Choosing to use automatic payment services for recurring charges can be a convenient way to pay bills, but in some cases, it can also be costly. With automatic payments, you don’t have to worry about remembering to submit payments on time, but if you won’t have enough money in your account when the payment hits, you’ll pay overdraft fees to your bank. You'll also possibly pay additional fees to the merchant if your payment is returned by the bank. You can cancel recurring charges you set up through your bank’s bill payment service with your bank, or you can cancel recurring charges you set up with the merchant directly with that company.
Cancel With Your Bank
Log into your online account with the bank that processes the recurring charge. Go to the “Bill Pay” section of your account. Find the merchant account for which you want to discontinue recurring payments. Delete or change the automatic withdrawal authorization.
This may involve changing the payment frequency from “recurring” to “one-time," deleting and re-entering payment details for the merchant or simply changing the payment date. Your actions will depend on your bank’s online interface and whether you wish to cancel all future recurring charges for the merchant, or are simply canceling one scheduled recurring charge.
Request a Stop Payment Order
You can also try issuing your bank a stop payment order. You can give the order over the phone, in person or in writing. Give your bank at least three business days to stop the next scheduled payment. To stop all future payments, you might have to send the stop payment order in writing. If your bank asks for a written order, make sure to provide it within 14 days of the oral request for it.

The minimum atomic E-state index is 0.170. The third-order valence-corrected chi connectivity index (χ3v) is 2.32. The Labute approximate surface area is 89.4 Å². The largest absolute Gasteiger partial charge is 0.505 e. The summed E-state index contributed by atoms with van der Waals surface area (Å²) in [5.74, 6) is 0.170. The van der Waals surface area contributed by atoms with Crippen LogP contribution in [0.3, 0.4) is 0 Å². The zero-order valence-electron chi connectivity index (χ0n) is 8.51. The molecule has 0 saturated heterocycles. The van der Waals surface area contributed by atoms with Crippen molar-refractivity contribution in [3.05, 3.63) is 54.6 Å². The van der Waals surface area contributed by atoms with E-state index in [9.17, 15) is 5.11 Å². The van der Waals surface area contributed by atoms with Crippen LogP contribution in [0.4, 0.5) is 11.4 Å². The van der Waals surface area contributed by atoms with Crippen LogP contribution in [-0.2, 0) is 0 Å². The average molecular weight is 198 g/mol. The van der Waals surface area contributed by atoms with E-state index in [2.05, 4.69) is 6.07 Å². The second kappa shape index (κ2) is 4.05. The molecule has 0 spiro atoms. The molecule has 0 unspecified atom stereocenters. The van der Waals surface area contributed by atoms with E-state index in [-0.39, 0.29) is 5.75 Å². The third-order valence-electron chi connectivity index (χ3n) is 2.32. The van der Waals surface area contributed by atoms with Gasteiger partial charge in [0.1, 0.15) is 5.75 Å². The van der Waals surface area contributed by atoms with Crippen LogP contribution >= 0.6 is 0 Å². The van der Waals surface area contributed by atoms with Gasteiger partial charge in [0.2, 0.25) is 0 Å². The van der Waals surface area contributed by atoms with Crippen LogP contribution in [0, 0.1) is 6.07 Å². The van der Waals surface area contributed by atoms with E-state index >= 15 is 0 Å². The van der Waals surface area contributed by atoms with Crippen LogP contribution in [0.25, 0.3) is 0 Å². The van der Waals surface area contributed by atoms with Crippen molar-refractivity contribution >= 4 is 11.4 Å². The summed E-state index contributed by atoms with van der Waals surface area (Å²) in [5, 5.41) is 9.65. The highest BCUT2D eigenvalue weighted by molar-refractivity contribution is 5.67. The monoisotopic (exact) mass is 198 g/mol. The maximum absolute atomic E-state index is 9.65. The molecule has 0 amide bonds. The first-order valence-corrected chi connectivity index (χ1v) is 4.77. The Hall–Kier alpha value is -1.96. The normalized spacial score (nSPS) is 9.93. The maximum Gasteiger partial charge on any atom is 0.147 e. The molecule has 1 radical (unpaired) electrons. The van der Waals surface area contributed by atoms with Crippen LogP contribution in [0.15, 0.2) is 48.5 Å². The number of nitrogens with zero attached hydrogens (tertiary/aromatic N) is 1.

If you need assistance canceling a bill payment you set up through your bank, contact customer service or your local branch for assistance. When you set up the recurring charge through your bank’s bill pay service, you don’t need to notify the merchant of your cancellation.
Cancel With the Merchant
Contact the merchant by phone and ask to speak with the billing department. Tell the billing agent you no longer wish to have payments automatically withdrawn from your bank account. Ask for a fax number, e-mail address or mailing address for the billing department.
Draft a letter to the merchant’s billing department that states you no longer authorize automatic withdrawals from your bank account. This letter backs up your oral request made with the billing agent and provides proof of your request in writing. Send the letter to the billing department using the contact information you obtain from the representative. Keep a copy of your letter as proof that it was sent to the merchant with your records.
If you cancel recurring withdrawals with a merchant, the merchant may charge you a fee for not using autopay. In this instance, you'll need to decide whether it is more cost-effective for you to pay the fee than it is to pay potential overdraft or bank fees from having the payment taken automatically from your account.
Follow Up With the Bank
Contact your bank. After you revoke your authorization for future recurring debits from the merchant, let your bank know you made the request directly with the merchant. You may speak directly with the bank’s customer service department or with a branch manager, but it is best to follow up with a written letter to the bank as well. If the merchant tries to debit your account in the future, you can dispute the transaction with the bank if you can prove that you revoked the authorization.
Read More: How to Stop Recurring Credit Card Charges
- If you cancel recurring withdrawals with a merchant, the merchant may charge you a fee for not using auto-pay. In this instance, you'll need to decide whether it is more cost-effective for you to pay the fee than it is to pay potential overdraft or bank fees from having the payment taken automatically from your account.
With a background in taxation and financial consulting, Alia Nikolakopulos has over a decade of experience resolving tax and finance issues. She is an IRS Enrolled Agent and has been a writer for these topics since 2010. Nikolakopulos is pursuing Bachelor of Science in accounting at the Metropolitan State University of Denver.